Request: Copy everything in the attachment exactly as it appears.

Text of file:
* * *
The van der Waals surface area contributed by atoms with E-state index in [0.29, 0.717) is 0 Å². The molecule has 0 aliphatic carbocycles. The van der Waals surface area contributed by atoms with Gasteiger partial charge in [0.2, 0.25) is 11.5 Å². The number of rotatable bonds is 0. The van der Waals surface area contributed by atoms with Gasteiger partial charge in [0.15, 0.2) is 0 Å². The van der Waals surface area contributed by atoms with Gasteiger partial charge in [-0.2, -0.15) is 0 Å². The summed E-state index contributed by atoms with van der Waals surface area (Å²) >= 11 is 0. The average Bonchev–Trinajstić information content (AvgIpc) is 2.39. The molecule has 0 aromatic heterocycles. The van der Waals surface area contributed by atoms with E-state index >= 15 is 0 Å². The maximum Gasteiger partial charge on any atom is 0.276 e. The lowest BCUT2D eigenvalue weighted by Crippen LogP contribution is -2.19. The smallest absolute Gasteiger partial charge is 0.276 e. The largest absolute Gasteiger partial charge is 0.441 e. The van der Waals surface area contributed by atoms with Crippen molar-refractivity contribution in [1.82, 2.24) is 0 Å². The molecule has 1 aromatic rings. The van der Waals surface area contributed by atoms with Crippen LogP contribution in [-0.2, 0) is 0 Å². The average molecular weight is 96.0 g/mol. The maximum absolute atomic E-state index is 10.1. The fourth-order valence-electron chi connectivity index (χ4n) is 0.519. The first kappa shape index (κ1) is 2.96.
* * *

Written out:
The van der Waals surface area contributed by atoms with E-state index in [0.29, 0.717) is 0 Å². The molecule has 0 aliphatic carbocycles. The van der Waals surface area contributed by atoms with Gasteiger partial charge in [0.2, 0.25) is 11.5 Å². The number of rotatable bonds is 0. The van der Waals surface area contributed by atoms with Gasteiger partial charge in [0.15, 0.2) is 0 Å². The van der Waals surface area contributed by atoms with Gasteiger partial charge in [-0.2, -0.15) is 0 Å². The summed E-state index contributed by atoms with van der Waals surface area (Å²) >= 11 is 0. The average Bonchev–Trinajstić information content (AvgIpc) is 2.39. The molecule has 0 aromatic heterocycles. The van der Waals surface area contributed by atoms with E-state index >= 15 is 0 Å². The maximum Gasteiger partial charge on any atom is 0.276 e. The lowest BCUT2D eigenvalue weighted by Crippen LogP contribution is -2.19. The smallest absolute Gasteiger partial charge is 0.276 e. The largest absolute Gasteiger partial charge is 0.441 e. The van der Waals surface area contributed by atoms with Crippen molar-refractivity contribution in [1.82, 2.24) is 0 Å². The molecule has 1 aromatic rings. The van der Waals surface area contributed by atoms with Crippen LogP contribution in [-0.2, 0) is 0 Å². The average molecular weight is 96.0 g/mol. The maximum absolute atomic E-state index is 10.1. The fourth-order valence-electron chi connectivity index (χ4n) is 0.519. The first kappa shape index (κ1) is 2.96.